President Ulysses S. Grant’s son, Frederick Dent Grant, followed a military career with a posting in Austria during the same time that Lincoln was in London. “These appointments catered to the sensibilities of the 19th-century European monarchies and their emphasis on royal and aristocratic origins, presidential kinship being considered a close approximation,” wrote Henry L. Bisharat, in an article on presidential kin for the Foreign Service Journal.
Frederick Dent Grant’s daughter, Princess Julia Dent Grant Cantacuzene, wrote lively tales of the family’s stay in Austria in her memoir, My Life Here and There. She described her father’s successful use of royal shooting parties: “An Emperor in shooting garb, or a Minister of Foreign Affairs over a hunt picnic luncheon, must necessarily be in less formal and less defensive mood to handle business; and they soon learned to trust and like the unpretentious, honest, and very capable representative of America’s interests.”
Russell Benjamin Harrison, the son of President Benjamin Harrison and the great grandson of President William Henry Harrison, did not represent the U.S. before foreign governments, but he did practice diplomacy on behalf of a foreign country. He was a vice consul of Mexico in Indianapolis and was honorary consul of Mexico from 1924 until at least ’31.
President William Howard Taft traveled overseas extensively and served as the civilian governor-general of the Philippines, where he helped stabilize the islands by improving the economy and the infrastructure, and established a functional government following the Spanish-American War. Like the Adams family, the Taft political dynasty is filled with skilled diplomats starting with the President’s father, Alphonso, who was envoy extraordinary and minister plenipotentiary to Austria-Hungary and later Russia. The grandson of President Taft, William Howard Taft III, was ambassador to Ireland. The great grandson of President Taft, William Howard Taft IV, was the U.S. permanent representative on the Council of the North Atlantic Treaty Organization, from 1989 to ’92. And his wife Julia Vadala Taft was Assistant Secretary of State for Population, Refugees and Migration.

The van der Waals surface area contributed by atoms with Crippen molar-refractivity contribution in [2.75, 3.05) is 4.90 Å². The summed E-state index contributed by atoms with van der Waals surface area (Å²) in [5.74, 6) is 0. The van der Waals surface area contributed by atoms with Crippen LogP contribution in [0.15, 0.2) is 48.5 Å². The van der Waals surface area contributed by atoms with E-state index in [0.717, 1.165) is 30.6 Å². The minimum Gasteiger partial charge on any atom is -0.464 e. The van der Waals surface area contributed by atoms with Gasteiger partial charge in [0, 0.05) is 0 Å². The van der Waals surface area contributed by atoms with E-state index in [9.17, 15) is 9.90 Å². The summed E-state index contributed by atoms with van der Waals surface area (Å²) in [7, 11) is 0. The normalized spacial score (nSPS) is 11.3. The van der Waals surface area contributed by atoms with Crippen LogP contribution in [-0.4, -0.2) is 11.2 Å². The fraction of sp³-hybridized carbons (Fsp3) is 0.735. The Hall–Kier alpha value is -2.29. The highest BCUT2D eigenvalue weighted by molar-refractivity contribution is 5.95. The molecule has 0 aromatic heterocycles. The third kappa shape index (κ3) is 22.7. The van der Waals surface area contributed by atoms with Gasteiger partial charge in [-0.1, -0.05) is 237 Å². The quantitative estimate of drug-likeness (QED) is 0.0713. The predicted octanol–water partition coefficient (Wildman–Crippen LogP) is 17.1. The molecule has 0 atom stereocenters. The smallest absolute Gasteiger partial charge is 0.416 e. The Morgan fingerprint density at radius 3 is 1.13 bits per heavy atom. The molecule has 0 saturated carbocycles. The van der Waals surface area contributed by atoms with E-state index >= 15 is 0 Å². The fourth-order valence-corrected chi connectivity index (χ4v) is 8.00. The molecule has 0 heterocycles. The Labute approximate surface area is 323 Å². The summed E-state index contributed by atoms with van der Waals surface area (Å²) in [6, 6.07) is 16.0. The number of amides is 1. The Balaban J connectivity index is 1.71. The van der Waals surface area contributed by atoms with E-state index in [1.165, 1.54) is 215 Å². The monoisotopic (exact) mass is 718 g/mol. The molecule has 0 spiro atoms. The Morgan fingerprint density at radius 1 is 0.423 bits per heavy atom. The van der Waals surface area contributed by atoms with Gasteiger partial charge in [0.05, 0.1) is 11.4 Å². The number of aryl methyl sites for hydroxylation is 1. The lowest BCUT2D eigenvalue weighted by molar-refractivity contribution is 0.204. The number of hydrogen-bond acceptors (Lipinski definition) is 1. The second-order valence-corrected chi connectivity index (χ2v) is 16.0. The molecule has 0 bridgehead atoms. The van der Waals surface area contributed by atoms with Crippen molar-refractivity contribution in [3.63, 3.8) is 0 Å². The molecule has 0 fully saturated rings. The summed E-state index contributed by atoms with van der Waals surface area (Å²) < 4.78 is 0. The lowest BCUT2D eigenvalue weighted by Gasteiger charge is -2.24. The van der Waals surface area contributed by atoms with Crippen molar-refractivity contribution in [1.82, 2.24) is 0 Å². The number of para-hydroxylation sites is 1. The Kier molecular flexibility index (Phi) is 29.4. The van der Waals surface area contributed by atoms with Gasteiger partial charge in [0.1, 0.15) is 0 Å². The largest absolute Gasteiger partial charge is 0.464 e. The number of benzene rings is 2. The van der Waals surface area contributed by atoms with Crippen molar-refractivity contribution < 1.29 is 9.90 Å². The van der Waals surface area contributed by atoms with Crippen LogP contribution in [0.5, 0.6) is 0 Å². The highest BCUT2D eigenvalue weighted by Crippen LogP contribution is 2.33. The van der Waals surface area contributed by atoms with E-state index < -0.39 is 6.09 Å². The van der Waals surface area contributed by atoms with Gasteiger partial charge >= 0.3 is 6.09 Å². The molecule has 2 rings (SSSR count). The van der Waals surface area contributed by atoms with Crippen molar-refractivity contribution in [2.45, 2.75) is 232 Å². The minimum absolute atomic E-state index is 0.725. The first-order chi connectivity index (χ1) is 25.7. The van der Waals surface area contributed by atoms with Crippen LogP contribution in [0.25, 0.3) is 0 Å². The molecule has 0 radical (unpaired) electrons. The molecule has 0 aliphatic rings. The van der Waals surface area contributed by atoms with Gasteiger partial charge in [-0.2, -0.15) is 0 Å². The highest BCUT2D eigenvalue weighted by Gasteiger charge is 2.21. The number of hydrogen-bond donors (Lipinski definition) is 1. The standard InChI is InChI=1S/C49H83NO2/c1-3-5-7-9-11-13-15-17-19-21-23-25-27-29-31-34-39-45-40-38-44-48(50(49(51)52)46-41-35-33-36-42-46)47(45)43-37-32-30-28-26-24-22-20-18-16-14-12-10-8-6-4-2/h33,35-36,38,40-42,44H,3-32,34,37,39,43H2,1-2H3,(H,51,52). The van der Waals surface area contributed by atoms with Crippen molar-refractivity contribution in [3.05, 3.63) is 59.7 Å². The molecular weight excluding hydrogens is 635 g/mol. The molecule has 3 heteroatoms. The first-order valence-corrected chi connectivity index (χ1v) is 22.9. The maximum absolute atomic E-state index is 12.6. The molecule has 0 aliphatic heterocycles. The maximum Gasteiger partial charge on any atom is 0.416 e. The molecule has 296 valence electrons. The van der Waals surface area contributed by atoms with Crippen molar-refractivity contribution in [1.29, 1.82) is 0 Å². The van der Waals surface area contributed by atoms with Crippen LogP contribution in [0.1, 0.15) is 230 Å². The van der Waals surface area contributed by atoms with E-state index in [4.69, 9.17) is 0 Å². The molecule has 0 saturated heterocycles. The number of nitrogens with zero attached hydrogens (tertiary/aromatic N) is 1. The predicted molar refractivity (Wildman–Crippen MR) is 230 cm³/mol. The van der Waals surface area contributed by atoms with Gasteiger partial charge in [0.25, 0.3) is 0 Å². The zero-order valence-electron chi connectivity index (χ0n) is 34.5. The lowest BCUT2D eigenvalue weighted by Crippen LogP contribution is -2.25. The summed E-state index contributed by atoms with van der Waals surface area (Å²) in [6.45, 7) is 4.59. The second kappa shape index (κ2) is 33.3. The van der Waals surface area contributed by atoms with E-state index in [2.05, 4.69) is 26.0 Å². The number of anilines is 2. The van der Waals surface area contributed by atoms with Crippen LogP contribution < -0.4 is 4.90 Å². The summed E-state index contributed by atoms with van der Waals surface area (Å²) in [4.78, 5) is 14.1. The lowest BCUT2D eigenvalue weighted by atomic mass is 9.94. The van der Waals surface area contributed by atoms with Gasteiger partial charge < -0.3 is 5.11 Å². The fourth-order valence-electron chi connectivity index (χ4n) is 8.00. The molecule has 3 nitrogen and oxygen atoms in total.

Caroline Kennedy would succeed John Eisenhower, the second child of President Dwight Eisenhower, as the most recent child of a President to serve as an ambassador. John Eisenhower had plenty of preparation, a long career in the military including serving as a combat officer at the end of World War II and during the Korean War, and work at the White House during his father’s Administration. He also spent time overseas doing research on his acclaimed book about the Battle of the Bulge, The Bitter Woods. President Nixon appointed him U.S. ambassador to Belgium, where he served briefly before suddenly resigning citing “personal reasons,” and returned to a successful career writing military histories.
Like those before her, Kennedy can boast an early start in foreign travel. As the 4½-year-old daughter of the President, she traveled with her mother to Ravello, Italy, for a three-week vacation in the summer of 1962. When they returned, she was personally greeted at the airport and debriefed by the President. She even has an early personal connection to Japan: she spent a short time in Osaka and Tokyo during her honeymoon in 1986.
A posting to Japan would be important for U.S. national security. Japan is a key ally that will continue to play a significant role in American relations with China, North Korea and other countries in the region. Over the past seven years Japan has had six Prime Ministers, been devastated by a tsunami and nuclear disaster and suffered from a faltering economy. Whoever becomes our ambassador will ideally be a capable and fully engaged diplomat in the mold of John Quincy Adams.